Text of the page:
Chapter 17 additional aspects of aqueous equilibria
This presentation is the property of its rightful owner.
Sponsored Links
1 / 43

Chapter 17 Additional Aspects of Aqueous Equilibria PowerPoint PPT Presentation


  • 70 Views
  • Uploaded on
  • Presentation posted in: General

CHEMISTRY The Central Science 9th Edition. Chapter 17 Additional Aspects of Aqueous Equilibria. David P. White. The Common Ion Effect. The solubility of a partially soluble salt is decreased when a common ion is added.

Download Presentation

Chapter 17 Additional Aspects of Aqueous Equilibria

An Image/Link below is provided (as is) to download presentation

Download Policy: Content on the Website is provided to you AS IS for your information and personal use and may not be sold / licensed / shared on other websites without getting consent from its author.While downloading, if for some reason you are not able to download a presentation, the publisher may have deleted the file from their server.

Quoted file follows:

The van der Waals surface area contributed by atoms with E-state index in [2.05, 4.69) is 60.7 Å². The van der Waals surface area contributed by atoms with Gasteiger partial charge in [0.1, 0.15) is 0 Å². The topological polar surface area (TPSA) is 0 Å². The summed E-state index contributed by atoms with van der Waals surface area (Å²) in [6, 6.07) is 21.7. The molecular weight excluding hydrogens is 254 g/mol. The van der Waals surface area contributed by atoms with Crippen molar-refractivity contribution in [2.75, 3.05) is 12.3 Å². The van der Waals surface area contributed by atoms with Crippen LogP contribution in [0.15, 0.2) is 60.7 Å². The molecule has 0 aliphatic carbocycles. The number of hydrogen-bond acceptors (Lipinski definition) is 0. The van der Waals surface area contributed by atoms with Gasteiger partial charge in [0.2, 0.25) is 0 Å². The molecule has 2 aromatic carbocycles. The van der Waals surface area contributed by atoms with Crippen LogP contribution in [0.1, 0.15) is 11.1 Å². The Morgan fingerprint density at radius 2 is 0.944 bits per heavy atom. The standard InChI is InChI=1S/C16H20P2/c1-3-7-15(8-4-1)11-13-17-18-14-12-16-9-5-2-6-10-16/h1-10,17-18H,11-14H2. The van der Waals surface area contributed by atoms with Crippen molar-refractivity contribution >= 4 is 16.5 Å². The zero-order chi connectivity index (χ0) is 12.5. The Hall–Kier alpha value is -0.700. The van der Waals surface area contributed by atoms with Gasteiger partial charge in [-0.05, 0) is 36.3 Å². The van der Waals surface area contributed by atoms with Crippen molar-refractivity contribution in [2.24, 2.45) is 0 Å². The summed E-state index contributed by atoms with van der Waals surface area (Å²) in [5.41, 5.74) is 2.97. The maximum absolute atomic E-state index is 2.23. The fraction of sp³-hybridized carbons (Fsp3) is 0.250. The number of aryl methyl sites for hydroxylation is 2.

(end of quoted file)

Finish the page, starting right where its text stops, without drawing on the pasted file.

- - - - - - - - - - - - - - - - - - - - - - - - - - E N D - - - - - - - - - - - - - - - - - - - - - - - - - -

Presentation Transcript


Chapter 17 additional aspects of aqueous equilibria

CHEMISTRYThe Central Science 9th Edition

Chapter 17Additional Aspects of Aqueous Equilibria

David P. White

Chapter 17


Chapter 17 additional aspects of aqueous equilibria

The Common Ion Effect

  • The solubility of a partially soluble salt is decreased when a common ion is added.

  • Consider the equilibrium established when acetic acid, HC2H3O2, is added to water.

  • At equilibrium H+ and C2H3O2- are constantly moving into and out of solution, but the concentrations of ions is constant and equal.

Chapter 17


Chapter 17 additional aspects of aqueous equilibria

The Common Ion Effect

  • Consider the addition of C2H3O2-, which is a common ion. (The source of acetate could be a strong electrolyte such as NaC2H3O2.)